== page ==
2. S.

    Have you ever read Aron Dotan’s study on whether Ben Asher was a Karaite? Here’s the English translation, published as “Ben Asher’s Creed.”

    https://docs.google.com/file/d/0B5ElJqs193JMU1psWmpVZnJGSnc/edit?usp=sharing

    As for the Rabbanut’s future awesomeness, I wouldn’t bet on it.

    • Yes; thank you for posting. Of course, everyone should investigate this for him/herself, but I think the great weight of the evidence is on the fact that ben Asher was a Karaite. Matti Friedman even says that most scholars believe that ben Asher was a Karaite. See the link below for some more discussion. And, by the way, I am hoping to do a story on the Cairo Codex of the Prophets, another ben Asher manuscript, which was maintained in a Karaite synagogue in Egypt.

      http://home.scarlet.be/~tsf07148/theo/Resinging.pdf

  3. Art Phillips

    Shaun My opinion about the rabbinates is this …they are screwed up…..the last time I encountered one she laughed at me because my conversion was done outside of the orthodox movement…but since I have been looking at my jewish life with the precepts that the karaites teach…i look at the rabbinates and think…man they are really LOST.. shalom

    • Hi Art,
      Thank you for always visiting and commenting. Please, though, I really work hard to avoid turning this into an anti-Rabbanite blog. I’m trying to keep things light, fun, informative, and – every once in a while – a little controversial. I know the lack of recognition can be frustrating for you, because you converted to Judaism through a non-orthodox Rabbinic movement. But let’s try to keep things positive here.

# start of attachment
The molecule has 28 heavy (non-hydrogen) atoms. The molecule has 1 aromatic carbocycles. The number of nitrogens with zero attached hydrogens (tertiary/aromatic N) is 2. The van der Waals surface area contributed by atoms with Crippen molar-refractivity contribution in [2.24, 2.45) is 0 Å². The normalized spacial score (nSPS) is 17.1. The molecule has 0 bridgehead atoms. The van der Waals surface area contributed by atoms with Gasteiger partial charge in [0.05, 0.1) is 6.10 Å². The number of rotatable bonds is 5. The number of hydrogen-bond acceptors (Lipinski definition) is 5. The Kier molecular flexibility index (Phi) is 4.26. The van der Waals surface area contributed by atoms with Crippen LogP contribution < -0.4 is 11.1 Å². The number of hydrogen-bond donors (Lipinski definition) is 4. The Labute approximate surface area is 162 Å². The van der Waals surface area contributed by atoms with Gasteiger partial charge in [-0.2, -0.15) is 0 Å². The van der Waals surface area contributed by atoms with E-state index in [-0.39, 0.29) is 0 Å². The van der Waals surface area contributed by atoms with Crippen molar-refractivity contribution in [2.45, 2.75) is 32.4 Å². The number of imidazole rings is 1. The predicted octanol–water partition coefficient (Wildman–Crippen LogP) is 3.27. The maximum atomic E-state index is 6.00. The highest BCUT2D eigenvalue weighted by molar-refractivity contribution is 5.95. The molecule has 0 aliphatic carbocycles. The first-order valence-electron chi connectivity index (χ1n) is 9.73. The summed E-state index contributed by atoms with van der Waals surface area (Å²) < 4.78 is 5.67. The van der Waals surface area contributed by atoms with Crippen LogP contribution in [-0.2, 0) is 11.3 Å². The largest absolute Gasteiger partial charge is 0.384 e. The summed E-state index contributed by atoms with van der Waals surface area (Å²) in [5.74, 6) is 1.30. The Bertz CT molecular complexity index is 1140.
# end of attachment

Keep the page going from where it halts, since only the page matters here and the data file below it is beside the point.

Thank you,

      Shawn

      • Art Phillips

        Sorry Shaun !

        • Art Phillips

          On a second note..yes what I said was politically incorrect…but my intentions were not anti rabbanite…they were anti humiliation and ridicule imposed by the other person …i wouldnt disrespect any one like that… nor do I believe that is how the Tanach tells us to behave.

          • Zvi

            Shalom Art!
            Akhi, you have my support on this! You should never be expected to just sock up the humiliations you undergo at the mouths of Rabbanites.

          • Art Phillips

            Thanks zvi !

          • I don’t think I was suggesting anything of the sort. I was just asking to keep the blog on a positive note. As I said, I work very hard to keep the blog positive and I’d like the support of the commenters in that regard.